Building for Tomorrow trades and technology summer camp started on July 5 and ran until July 11. The camp was open to all northern youth from 13-16, and it focused on showcasing different career options.
Alyssa Harman, the northern in-school program officer for Skills Canada Manitoba, has been travelling with the kids everyday to a new business in the city. “Everyday for the week we had a tour at some industrial business around Thompson. We spent two days touring Vale, we went to Manitoba Hydro, Smook Contracting and Speedy Auto Glass.” Harman says it’s important for the kids to have hands-on experience as that will help them think about different careers and see what they like and dislike.
Just under 20 students took part in the camp, which was completely free and funded by Apprenticeship Manitoba, Vale and Skills Canada Manitoba. Students spent the evenings at the Boy Scouts cabins at Liz Lake, and a camp organization company from Winnipeg called Momenta was hired as counsellors for the evenings.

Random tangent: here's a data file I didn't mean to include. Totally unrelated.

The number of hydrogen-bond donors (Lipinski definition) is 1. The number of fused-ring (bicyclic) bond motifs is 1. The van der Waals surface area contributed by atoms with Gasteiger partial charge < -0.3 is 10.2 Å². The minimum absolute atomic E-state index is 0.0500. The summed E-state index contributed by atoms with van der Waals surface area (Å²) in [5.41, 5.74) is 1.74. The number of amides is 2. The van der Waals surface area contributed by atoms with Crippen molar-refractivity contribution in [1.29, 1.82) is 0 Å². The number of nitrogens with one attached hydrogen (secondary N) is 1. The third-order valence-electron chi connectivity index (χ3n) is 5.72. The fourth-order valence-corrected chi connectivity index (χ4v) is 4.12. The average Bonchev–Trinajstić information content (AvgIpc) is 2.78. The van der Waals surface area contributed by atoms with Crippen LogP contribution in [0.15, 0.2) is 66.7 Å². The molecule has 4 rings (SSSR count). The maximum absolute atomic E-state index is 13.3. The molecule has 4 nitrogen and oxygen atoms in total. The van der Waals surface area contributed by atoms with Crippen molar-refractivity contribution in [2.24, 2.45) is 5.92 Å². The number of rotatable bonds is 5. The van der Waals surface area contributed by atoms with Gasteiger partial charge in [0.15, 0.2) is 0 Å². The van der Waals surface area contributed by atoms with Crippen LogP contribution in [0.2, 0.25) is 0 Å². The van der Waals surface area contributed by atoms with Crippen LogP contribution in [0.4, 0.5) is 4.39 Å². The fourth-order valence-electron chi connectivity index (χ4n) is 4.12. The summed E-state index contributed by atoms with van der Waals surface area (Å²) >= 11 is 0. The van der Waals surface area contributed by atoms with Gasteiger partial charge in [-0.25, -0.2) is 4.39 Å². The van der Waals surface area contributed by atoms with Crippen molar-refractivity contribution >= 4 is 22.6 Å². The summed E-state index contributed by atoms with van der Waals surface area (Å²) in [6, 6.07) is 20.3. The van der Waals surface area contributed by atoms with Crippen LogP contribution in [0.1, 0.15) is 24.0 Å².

For Zackary Brenton, a camper from Thompson, the highlight of camp was visiting Manitoba Hydro, because that’s his dream career. Brenton had the chance to climb a pole with the supervision of a hydro worker. “You wear these big boots that have spikes in them, and you have to jab the spikes in the pole while you lift your belt up. It was harder than I thought.” Although it was hard, Brenton hopes one day to be doing it for a living.
Campers also built and raced cardboard boats, made toolboxes with a carpenter, played Top Chef, and created bunsen burners out of cans.
“It’s awesome seeing the kids do this, and being able to be a part of it, and part of their future planning. Their minds are growing, and they’re at such an impressionable age, it’s really cool to see them getting ideas of what they want to do,” noted Harman.
This was the first time this type of summer camp has ever happened, and Harman says as long as the funding is available, they will continue.